We generally think of medieval commerce as a huge used car lot, with all prices set to whatever can be haggled and quality firmly set at caveat emptor. Old school gaming only reinforces this tendency. Countervailing concerns led toward rules that set prices, both to limit discounts and profiteering, and that set quality control. The actual market was never fully free or fully controlled, but from what I have (possibly mis-)read, commodity items tended to have prices fixed by custom or even law.
C&G discusses how artisans with better skill prefer to produce better items slower rather than more items faster. Hermetic Magic does not work this way at all; a magus with a higher lab total can produce better items faster. IoQ does work this way, mostly: It takes a season for someone who can do it, you get what you expect to get, but a magus with greater skill cannot spend more seasons to improve things.
I guess I'm groping toward a conversation about a consistent economy.
I disagree with the assertion that Hermetic magic doesn't work that way. Better things take longer for magi, too. I mean, sure, a character with a Lab Total of 50 can produce better things at a quicker rate than, say, somebody with Lab Total 25, but that's a very large gap; in any case, a magus making any enchantment with a level over half their Lab Total will require longer than the normal season for it. To extend the analogy, if magi were skilled artisans, they'd prefer a strong enchantment that takes two or three seasons to complete to weaker ones that they can produce multiple of per season.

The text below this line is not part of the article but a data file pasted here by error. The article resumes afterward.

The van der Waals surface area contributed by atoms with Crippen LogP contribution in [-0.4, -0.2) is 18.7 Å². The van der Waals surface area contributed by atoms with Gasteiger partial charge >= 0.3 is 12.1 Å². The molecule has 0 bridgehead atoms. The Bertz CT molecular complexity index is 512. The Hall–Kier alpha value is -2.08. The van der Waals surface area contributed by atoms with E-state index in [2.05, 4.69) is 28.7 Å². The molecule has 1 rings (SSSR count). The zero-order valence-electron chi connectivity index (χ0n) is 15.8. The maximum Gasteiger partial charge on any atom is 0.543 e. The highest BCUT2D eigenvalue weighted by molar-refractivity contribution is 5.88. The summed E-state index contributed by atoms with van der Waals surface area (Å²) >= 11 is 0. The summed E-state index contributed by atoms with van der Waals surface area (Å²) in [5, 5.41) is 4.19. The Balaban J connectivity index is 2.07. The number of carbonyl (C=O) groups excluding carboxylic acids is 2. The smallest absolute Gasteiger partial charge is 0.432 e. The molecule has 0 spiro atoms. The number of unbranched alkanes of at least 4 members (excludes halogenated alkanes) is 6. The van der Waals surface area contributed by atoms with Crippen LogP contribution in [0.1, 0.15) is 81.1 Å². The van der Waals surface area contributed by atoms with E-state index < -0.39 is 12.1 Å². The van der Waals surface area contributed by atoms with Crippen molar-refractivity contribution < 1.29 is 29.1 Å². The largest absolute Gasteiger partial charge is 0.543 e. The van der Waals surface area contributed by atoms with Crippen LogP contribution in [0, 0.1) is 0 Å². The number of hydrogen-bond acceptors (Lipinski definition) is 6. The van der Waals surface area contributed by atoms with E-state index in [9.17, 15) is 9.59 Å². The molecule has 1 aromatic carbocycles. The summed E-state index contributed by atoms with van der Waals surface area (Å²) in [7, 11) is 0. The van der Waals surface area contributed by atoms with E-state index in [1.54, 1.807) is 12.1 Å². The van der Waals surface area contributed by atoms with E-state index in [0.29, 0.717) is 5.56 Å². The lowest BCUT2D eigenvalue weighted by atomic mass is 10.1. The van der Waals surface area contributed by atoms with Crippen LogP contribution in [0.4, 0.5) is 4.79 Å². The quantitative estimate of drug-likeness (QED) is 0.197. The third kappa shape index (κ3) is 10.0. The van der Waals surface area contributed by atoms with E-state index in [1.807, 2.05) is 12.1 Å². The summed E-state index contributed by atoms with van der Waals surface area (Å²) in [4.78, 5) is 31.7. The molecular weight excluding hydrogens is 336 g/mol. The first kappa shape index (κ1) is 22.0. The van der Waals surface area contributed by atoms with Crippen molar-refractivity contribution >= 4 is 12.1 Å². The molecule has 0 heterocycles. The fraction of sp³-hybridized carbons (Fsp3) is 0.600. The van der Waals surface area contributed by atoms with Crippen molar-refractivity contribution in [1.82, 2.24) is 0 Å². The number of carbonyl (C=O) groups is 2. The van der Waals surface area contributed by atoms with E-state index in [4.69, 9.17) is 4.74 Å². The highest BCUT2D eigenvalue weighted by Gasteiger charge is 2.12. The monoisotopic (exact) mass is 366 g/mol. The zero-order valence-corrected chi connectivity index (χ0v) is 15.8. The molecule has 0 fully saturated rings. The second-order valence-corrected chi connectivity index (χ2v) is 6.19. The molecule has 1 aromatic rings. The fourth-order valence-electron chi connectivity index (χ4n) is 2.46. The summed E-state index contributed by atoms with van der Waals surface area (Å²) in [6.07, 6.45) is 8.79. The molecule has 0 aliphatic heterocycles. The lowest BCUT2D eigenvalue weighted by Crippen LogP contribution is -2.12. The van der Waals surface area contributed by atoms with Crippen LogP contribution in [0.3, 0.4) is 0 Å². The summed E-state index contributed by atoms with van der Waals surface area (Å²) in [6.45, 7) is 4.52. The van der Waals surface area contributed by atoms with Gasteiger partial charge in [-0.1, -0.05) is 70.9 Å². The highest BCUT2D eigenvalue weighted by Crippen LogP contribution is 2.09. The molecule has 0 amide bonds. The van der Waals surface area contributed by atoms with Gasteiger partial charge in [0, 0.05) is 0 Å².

(Whether that's efficient or not in the grand scheme of things depends on the magus, their resources, and the current situation, of course.)
The key thing here is that market control (guilds) control competition, but they don't control customer demand.
Magic items are unusual in that often the customer wants a very specific quality of item. If they want a penetration-0 wand of pilum of fire, they're not going to pay more for a penetration +10 version because they specifically want it to be pen-0. The seller could certainly offer the +10 version, but it's up to the customer if they're even interested.
This is true regardless of the market; you can't sell something there's no demand for. If the king specifically wants everyone to wear cheap shoes, then the high quality cobbler is either going to have to make cheap shoes, convince the king to change his mind, make expensive shoes illegally or starve.